As the general election nears on Nov. 3, voters are sharing more stories about receiving ballots they shouldn’t have received — or not receiving ballots they were expecting.
Bruce Shields, a resident of Eden, is one of many Vermont voters who have experienced troubles the new mail-in voting system. While he voted normally in the August primaries, he has discovered that he’s not even listed in the voter system for the general election.
“That seemed very strange because we received our primary ballot in the normal way in July,” Shields told True North by phone.
He checked at the secretary of state’s website to see his voter-status, but his name didn’t show up. In a follow-up email, Shields said he eventually received his ballot. The hold-up, he said, had to do with a change of 21 post office box addresses from Wolcott to Morrisville from several years ago. When that took place, the voter list was not updated accordingly.
“It appears that the voter checklist is not automatically synchronized with the Grand List of taxpayers,” he wrote. “The Grand List has been correct for many years, but no one at the town level reviewed the checklist address. And so, predictably, my ballots were mailed to Wolcott, which cannot accept them and is forbidden from forwarding them.
“Because it was legal ballots, they did return them to the sender [the Eden town clerk] who affixed change stickers to my and my wife’s ballots, and they arrived in the mail about three hours after we spoke [on Oct. 13].”
Shields has experience working on voter checklists for Eden in the lister’s office, and he said maintaining accurate mailing lists is a challenge — people routinely move and change names. He said even a small amount of voter fraud in a close election could change the outcome.
“There is an opportunity for abuse, and I’ve participated in two widespread vote recounts where the vote was very close. It would not take a lot of people gaming the system to change the vote in that.”
Mark Donka, of White River Junction, is a candidate for state representative for the Windsor 4-1 district. He is another Vermonter who has reported problems with ballots. Specifically, his son-in-law did not receive a ballot for the general election even though he has voted for the last five years from the same address. When the family member contacted the town clerk to find out what went wrong, no answer was provided.
“They couldn’t give an answer of why he didn’t get one because they said they had sent them out to everybody,” Donka said. “He is on the voter list, so obviously everybody is not getting it or they are disappearing somewhere in between.”
The incident fueled his doubts about mail-in voting.
“I think it’s crazy that we have to have mail-in voting,” Donka said. “I don’t see any reason for it. if you can go to the grocery store or Walmart I would guess you can probably go to the voting booth.”
For LeeAnne Godin, a resident of Morrisville, the ballot mix-up had to do with getting an extra ballot sent to her husband.
“We actually have two mailing addresses and they sent one in his name to the other address,” she said in a phone call with True North.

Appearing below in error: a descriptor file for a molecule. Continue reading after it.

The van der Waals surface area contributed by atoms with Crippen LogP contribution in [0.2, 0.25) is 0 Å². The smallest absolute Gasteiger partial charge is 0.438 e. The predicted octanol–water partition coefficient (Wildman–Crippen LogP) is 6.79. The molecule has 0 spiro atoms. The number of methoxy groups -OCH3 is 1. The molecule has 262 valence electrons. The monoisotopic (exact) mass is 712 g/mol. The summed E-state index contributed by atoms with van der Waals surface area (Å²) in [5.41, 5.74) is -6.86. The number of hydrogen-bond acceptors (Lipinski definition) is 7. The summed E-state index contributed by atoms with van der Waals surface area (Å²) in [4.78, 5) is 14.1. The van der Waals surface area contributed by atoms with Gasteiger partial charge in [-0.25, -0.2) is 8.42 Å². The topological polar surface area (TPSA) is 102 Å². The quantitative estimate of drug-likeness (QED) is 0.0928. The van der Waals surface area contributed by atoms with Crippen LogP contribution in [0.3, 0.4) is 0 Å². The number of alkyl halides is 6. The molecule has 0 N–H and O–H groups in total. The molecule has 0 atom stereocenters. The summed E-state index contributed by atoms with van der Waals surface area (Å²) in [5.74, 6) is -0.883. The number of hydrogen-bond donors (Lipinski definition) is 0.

“They [the town clerk’s office] basically told him to destroy it or just drop it in the ballot box,” she said. ” … Who’s to say that they can’t do something with it?”
Godin said that she is not a fan of the new mail-in policy.
“I don’t think it’s proper; it wastes money and it gives more opportunity for fraud,” she said.
Francesca Hahn, of Burlington, didn’t get her ballot by mail, but she received someone else’s.
“When I realized I hadn’t gotten it I called the town clerk’s office in South Burlington and apparently it did go to my old address,” she said. “They were able to check and it had not been voted and sent it back, so I was able to register in Burlington.”
The ballot she received wrongly, which belonged to someone else, reminded her of how she gets all kinds of mail that is intended for other addressees.
“To be honest, I get mail for like five different people still,” Hahn said. ” … Especially in downtown Burlington, where these buildings have seven or eight apartments, they are not going to reach people. I put it back. I have a heck of a time getting packages so I can’t imagine that all these ballots are getting to the right people. I could have easily just voted on that ballot.”
Kelsey Bean, a resident of South Burlington, says received a ballot at her parents’ house in Essex and two more ballots at her home in South Burlington. She’s been registered to vote at her current address for about a year.
“Literally, the following day when my mom got my ballot at home, I got another one with my same information sent to myself,” she told True North. “It is frustrating — someone isn’t doing their job or is not crossing me off the list. Who knows how many other people are getting [extra ballots].”
Other cases of mail-in ballot mixups across the state include Joseph Duquette, of Milton, who received an extra ballot intended for the previous owner of his home.
Brian O’Folan received a ballot from his hometown of Roxbury and received another ballot from Waterbury where he owns a business.
June Louras, of Rutland, also received a ballot intended for someone else.
For those who are curious, the My Voter Page on the secretary of state’s website allows voters to see if their ballot was voted and received at the local town clerk’s office.